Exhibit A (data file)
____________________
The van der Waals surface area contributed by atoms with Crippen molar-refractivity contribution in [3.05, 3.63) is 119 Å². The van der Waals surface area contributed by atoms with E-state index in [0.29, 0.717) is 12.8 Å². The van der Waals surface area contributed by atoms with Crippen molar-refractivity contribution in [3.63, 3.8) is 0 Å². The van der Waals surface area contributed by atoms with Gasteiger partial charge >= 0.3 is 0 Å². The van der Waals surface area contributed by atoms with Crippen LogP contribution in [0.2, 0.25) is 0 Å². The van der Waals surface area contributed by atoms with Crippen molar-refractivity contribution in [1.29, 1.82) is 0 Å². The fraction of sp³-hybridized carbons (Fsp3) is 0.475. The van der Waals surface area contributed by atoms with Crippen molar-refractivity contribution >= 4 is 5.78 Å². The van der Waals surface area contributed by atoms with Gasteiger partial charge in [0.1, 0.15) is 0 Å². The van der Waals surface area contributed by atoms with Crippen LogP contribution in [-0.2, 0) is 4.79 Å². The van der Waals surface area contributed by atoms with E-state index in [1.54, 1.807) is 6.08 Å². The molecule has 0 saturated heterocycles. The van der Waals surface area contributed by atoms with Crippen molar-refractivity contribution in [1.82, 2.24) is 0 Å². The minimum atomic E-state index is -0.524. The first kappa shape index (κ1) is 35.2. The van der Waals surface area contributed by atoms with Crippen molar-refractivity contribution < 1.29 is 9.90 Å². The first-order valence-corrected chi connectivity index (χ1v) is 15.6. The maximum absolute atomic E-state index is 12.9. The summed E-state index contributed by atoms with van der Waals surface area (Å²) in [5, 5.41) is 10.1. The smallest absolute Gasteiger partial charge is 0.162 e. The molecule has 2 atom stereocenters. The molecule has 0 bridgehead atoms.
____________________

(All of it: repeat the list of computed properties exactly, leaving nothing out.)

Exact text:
The van der Waals surface area contributed by atoms with Crippen molar-refractivity contribution in [3.05, 3.63) is 119 Å². The van der Waals surface area contributed by atoms with E-state index in [0.29, 0.717) is 12.8 Å². The van der Waals surface area contributed by atoms with Crippen molar-refractivity contribution in [3.63, 3.8) is 0 Å². The van der Waals surface area contributed by atoms with Gasteiger partial charge >= 0.3 is 0 Å². The van der Waals surface area contributed by atoms with Crippen LogP contribution in [0.2, 0.25) is 0 Å². The van der Waals surface area contributed by atoms with Crippen molar-refractivity contribution in [1.29, 1.82) is 0 Å². The fraction of sp³-hybridized carbons (Fsp3) is 0.475. The van der Waals surface area contributed by atoms with Crippen molar-refractivity contribution >= 4 is 5.78 Å². The van der Waals surface area contributed by atoms with Gasteiger partial charge in [0.1, 0.15) is 0 Å². The van der Waals surface area contributed by atoms with Crippen LogP contribution in [-0.2, 0) is 4.79 Å². The van der Waals surface area contributed by atoms with E-state index in [1.54, 1.807) is 6.08 Å². The molecule has 0 saturated heterocycles. The van der Waals surface area contributed by atoms with Crippen molar-refractivity contribution in [1.82, 2.24) is 0 Å². The minimum atomic E-state index is -0.524. The first kappa shape index (κ1) is 35.2. The van der Waals surface area contributed by atoms with Crippen molar-refractivity contribution < 1.29 is 9.90 Å². The first-order valence-corrected chi connectivity index (χ1v) is 15.6. The maximum absolute atomic E-state index is 12.9. The summed E-state index contributed by atoms with van der Waals surface area (Å²) in [5, 5.41) is 10.1. The smallest absolute Gasteiger partial charge is 0.162 e. The molecule has 2 atom stereocenters. The molecule has 0 bridgehead atoms.